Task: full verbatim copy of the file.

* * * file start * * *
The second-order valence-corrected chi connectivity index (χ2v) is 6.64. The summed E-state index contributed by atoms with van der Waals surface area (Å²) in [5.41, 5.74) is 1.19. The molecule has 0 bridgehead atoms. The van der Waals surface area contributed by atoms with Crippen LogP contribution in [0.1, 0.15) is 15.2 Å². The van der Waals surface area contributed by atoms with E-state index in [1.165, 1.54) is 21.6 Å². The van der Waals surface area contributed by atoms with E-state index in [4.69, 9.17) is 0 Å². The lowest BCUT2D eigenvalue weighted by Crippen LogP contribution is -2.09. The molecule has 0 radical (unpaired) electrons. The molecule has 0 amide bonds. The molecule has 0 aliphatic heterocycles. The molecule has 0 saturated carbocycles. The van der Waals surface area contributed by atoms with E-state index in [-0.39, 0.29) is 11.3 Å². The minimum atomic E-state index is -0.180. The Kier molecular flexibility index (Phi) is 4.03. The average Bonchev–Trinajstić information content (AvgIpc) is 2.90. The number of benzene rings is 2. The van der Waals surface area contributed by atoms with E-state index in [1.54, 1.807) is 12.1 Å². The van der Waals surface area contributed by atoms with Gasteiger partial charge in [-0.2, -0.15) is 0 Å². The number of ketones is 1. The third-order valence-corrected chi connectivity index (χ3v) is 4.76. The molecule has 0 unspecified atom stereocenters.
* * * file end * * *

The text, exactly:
The second-order valence-corrected chi connectivity index (χ2v) is 6.64. The summed E-state index contributed by atoms with van der Waals surface area (Å²) in [5.41, 5.74) is 1.19. The molecule has 0 bridgehead atoms. The van der Waals surface area contributed by atoms with Crippen LogP contribution in [0.1, 0.15) is 15.2 Å². The van der Waals surface area contributed by atoms with E-state index in [1.165, 1.54) is 21.6 Å². The van der Waals surface area contributed by atoms with E-state index in [4.69, 9.17) is 0 Å². The lowest BCUT2D eigenvalue weighted by Crippen LogP contribution is -2.09. The molecule has 0 radical (unpaired) electrons. The molecule has 0 amide bonds. The molecule has 0 aliphatic heterocycles. The molecule has 0 saturated carbocycles. The van der Waals surface area contributed by atoms with E-state index in [-0.39, 0.29) is 11.3 Å². The minimum atomic E-state index is -0.180. The Kier molecular flexibility index (Phi) is 4.03. The average Bonchev–Trinajstić information content (AvgIpc) is 2.90. The number of benzene rings is 2. The van der Waals surface area contributed by atoms with E-state index in [1.54, 1.807) is 12.1 Å². The van der Waals surface area contributed by atoms with Gasteiger partial charge in [-0.2, -0.15) is 0 Å². The number of ketones is 1. The third-order valence-corrected chi connectivity index (χ3v) is 4.76. The molecule has 0 unspecified atom stereocenters.